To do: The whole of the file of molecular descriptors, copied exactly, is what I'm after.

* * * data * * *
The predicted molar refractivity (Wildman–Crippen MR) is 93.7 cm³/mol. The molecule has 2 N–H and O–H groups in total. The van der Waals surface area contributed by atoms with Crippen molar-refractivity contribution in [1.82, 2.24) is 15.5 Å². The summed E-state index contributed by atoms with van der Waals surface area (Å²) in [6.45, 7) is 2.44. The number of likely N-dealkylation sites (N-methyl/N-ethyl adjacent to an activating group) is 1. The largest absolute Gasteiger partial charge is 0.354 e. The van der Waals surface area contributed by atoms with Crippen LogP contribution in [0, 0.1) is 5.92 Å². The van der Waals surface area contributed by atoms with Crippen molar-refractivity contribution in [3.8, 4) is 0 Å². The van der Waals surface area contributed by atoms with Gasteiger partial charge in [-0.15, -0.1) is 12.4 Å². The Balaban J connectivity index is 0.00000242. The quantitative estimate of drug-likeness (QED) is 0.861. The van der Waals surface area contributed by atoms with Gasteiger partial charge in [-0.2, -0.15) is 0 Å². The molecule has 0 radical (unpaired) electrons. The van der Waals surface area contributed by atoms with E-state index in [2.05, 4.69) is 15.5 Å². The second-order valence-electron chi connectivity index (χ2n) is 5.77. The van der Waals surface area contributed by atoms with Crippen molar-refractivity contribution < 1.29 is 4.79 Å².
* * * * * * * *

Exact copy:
The predicted molar refractivity (Wildman–Crippen MR) is 93.7 cm³/mol. The molecule has 2 N–H and O–H groups in total. The van der Waals surface area contributed by atoms with Crippen molar-refractivity contribution in [1.82, 2.24) is 15.5 Å². The summed E-state index contributed by atoms with van der Waals surface area (Å²) in [6.45, 7) is 2.44. The number of likely N-dealkylation sites (N-methyl/N-ethyl adjacent to an activating group) is 1. The largest absolute Gasteiger partial charge is 0.354 e. The van der Waals surface area contributed by atoms with Crippen LogP contribution in [0, 0.1) is 5.92 Å². The van der Waals surface area contributed by atoms with Crippen molar-refractivity contribution in [3.8, 4) is 0 Å². The van der Waals surface area contributed by atoms with Gasteiger partial charge in [-0.15, -0.1) is 12.4 Å². The Balaban J connectivity index is 0.00000242. The quantitative estimate of drug-likeness (QED) is 0.861. The van der Waals surface area contributed by atoms with Gasteiger partial charge in [-0.2, -0.15) is 0 Å². The molecule has 0 radical (unpaired) electrons. The van der Waals surface area contributed by atoms with E-state index in [2.05, 4.69) is 15.5 Å². The second-order valence-electron chi connectivity index (χ2n) is 5.77. The van der Waals surface area contributed by atoms with Crippen molar-refractivity contribution < 1.29 is 4.79 Å².